Neal McLain wrote:
> Wes Leatherock wrote:
>> A prime example was the greater Kansas City Metropolitan exchange,
>> since the metro area extended across two states with seven-digit
>> dialing. The Missouri side had area code 816, the Kansas side 913.
[NOTE that I have corrected an error, in the above quoted paragraph]
>> Of course, this consideration ceased to be a factor when
>> mandatory 10-digit (or 11-digit) dialing on local calls came
>> into existence.
> Don't those two cities have independent 7-digit dialing plans now?
> I thought 816 and 913 each had 7-digit dialing internally but
> 11-digit dialing across the river?
Yes, in the Kansas City MO/KS metro area, local/EAS calls _within_
one's _own_ state/NPA are still dialable as just seven-digits,
although ten-digits (and 1+ten-digits) are permissive for such
intra-state/NPA local/EAS calls,
but local/EAS calls that _cross_ the state/NPA boundary are now
mandatory ten-digits (permissively 1+ten-digits).
The 816/MO side is eventually going to be overlaid with 975. This was
announced by SW-Bell and NeuStar-NANPA ten years ago, back in 2001,
but it has been "on hold" ever since. Whenever that 816/975 overlay
does take effect, then ten-digits mandatory will also take effect for
local/EAS calls within the 816/MO-side. I don't know if at&t/SW-Bell
and the rest of the telco industry, along with Kansas regulatory and
NANPA, will work to make local/EAS calls within the 913/KS-side also
as mandatory ten-digits for "consistency" purposes, nor not. Of
course, whenever the 913/KS-side ever does need relief which is also
most likely going to be an overlay, then ten-digits will become
mandatory for intra-913/KS local/EAS calls as well, if not already so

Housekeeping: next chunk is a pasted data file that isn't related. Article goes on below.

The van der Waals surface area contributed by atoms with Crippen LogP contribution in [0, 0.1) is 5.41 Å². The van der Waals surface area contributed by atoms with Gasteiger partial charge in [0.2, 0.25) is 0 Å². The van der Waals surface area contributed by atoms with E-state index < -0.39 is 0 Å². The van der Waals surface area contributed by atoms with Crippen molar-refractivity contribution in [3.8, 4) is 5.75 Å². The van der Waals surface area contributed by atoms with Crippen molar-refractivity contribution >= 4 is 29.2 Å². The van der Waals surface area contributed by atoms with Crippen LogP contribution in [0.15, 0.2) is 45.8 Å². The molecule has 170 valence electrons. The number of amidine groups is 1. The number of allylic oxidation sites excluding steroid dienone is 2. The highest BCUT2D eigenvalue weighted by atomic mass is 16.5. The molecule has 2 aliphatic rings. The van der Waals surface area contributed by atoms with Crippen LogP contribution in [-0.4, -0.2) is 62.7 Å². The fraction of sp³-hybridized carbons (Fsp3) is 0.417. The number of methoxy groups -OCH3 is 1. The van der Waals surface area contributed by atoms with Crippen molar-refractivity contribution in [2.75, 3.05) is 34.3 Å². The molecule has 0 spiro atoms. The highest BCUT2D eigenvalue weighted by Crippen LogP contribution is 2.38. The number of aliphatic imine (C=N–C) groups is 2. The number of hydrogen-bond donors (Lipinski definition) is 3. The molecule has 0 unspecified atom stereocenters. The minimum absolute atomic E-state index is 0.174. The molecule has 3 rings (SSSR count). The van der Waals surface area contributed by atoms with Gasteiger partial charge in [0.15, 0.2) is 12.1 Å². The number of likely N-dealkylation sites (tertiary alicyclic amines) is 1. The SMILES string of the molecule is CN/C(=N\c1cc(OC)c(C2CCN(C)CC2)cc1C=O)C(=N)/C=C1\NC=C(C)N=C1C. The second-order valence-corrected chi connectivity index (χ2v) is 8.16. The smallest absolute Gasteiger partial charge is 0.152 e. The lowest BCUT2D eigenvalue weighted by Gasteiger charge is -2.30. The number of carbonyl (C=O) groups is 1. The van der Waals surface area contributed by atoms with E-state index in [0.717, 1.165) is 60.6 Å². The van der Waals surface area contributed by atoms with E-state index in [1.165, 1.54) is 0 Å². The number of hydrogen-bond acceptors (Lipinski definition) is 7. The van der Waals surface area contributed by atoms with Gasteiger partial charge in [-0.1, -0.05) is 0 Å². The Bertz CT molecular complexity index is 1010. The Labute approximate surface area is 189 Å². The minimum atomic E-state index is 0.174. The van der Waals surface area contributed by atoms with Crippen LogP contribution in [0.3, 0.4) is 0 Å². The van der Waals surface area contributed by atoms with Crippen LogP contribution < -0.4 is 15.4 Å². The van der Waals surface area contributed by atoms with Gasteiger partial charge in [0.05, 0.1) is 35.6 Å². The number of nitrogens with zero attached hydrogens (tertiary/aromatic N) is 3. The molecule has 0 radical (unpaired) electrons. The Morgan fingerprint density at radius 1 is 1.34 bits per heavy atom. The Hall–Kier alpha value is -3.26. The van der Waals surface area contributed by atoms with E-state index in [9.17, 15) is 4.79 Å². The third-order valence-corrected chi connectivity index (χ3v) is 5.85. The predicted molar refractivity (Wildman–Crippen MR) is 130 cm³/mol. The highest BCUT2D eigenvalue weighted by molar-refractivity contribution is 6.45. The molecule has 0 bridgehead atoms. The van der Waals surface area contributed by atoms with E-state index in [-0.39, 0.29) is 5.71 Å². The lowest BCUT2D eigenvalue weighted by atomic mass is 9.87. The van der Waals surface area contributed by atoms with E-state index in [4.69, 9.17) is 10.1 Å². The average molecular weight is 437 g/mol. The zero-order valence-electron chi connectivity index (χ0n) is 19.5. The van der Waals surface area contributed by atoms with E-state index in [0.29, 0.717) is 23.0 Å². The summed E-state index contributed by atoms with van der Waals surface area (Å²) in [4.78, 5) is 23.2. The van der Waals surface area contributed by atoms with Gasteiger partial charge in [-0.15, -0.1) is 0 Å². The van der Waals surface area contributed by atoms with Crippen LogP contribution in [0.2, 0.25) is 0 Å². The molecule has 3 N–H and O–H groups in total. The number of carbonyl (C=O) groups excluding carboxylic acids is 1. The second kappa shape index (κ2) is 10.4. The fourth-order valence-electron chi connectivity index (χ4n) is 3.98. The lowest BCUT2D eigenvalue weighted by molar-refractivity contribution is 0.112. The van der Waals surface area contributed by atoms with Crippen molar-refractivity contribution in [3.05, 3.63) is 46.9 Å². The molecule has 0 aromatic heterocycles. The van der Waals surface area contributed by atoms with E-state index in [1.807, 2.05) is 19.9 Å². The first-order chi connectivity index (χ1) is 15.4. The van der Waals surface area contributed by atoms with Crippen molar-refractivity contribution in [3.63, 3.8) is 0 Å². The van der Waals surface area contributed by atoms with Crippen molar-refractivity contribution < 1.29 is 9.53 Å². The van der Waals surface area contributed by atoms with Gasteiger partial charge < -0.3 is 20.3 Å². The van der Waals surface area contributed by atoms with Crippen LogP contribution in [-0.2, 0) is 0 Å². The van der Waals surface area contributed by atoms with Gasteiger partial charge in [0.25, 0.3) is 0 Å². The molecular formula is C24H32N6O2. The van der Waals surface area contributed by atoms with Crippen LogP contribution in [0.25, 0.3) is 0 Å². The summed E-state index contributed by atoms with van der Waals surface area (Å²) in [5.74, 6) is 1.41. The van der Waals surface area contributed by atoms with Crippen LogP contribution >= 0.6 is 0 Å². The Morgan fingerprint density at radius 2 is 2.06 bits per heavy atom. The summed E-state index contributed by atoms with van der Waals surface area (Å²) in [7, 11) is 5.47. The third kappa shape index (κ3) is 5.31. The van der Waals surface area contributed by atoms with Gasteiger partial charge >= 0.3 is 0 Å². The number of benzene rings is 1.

by then. BTW, 552 is the likely relief code for 913/KS.
**** MAYBE NOT 552! 552 is now a future 5xx PCS code! Also, 913/KS
is NOT expected to exhaust for QUITE some time now (as of 2011) ****
When the Ottawa-ON / Hull-QC metro area needed to eliminate protected
c.o.codes/7-digit local/EAS dialling to delay area code relief by
"squeezing" as much remaining life as possible from 613/ON and 819/QC,
Bell Canada, the CRTC, the CNA, etc. actually made local/EAS dialling
as mandatory ten-digits _throughout the entire_ 613/ON-side _and_
819/QC-side, even for intra-province/NPA local/EAS calls _everywhere_
in those NPAs, even in places outside of the Ottawa-ON / Hull-QC metro
area. Subsequently, the (entire) 613/ON-side has been overlaid with
343 (in 2010). The (entire) 819/QC-side will be overlaid with 873
next year (in 2012).
> Another example: DC/Maryland/Virginia metro area. Before 1953, the
> entire area had a single 6-digit dialing plan (2L+4D). In '53,
> 7-digit dialing was introduced (2L+5D).
Note that the numbering/dialing of Washington DC Metro (including the
VA and MD suburbs) converting from 2L-4N to 2L-5N was a "staged"
process. There were two or three staggered cutovers affecting specific
exchanges/central offices in various neighberhoods of the metro area
in the late 1940s/early 1950s-era. Other cities which changed from
2L-4N to 2L-5N did it as a single city/metro-wide cutover, where
_everything_ in the entire metro area that was 2L-4N changed to 2L-5N
all at one time, overnight (literally). But not the Washington DC
metro area, nor various other (multi-switch) cities. However, any/all
cutovers in the old electromechanical (SXS, Panel, Crossbar, etc) era
that involved numbering/dialing did NOT have a permissive period, but
such numbering/dialing cutovers were "flash-cut" (or nearly so, i.e.
there might have been an inadvertent permissive dial period for a few
hours or even a few days, as telco had to individually "turn-on" the
new numbering/dialing, and then "turn-off" the old/obsolete numbering/
> Sometime later, the dialing plan was split by area code, with
> 10-digit dialing across boundaries.
It was in October 1990, when the correct destination area code was
now _required_ for ten-digit (permissively 1+ten-digit) local/EAS
dialing which crossed the state/district/NPA boundaries between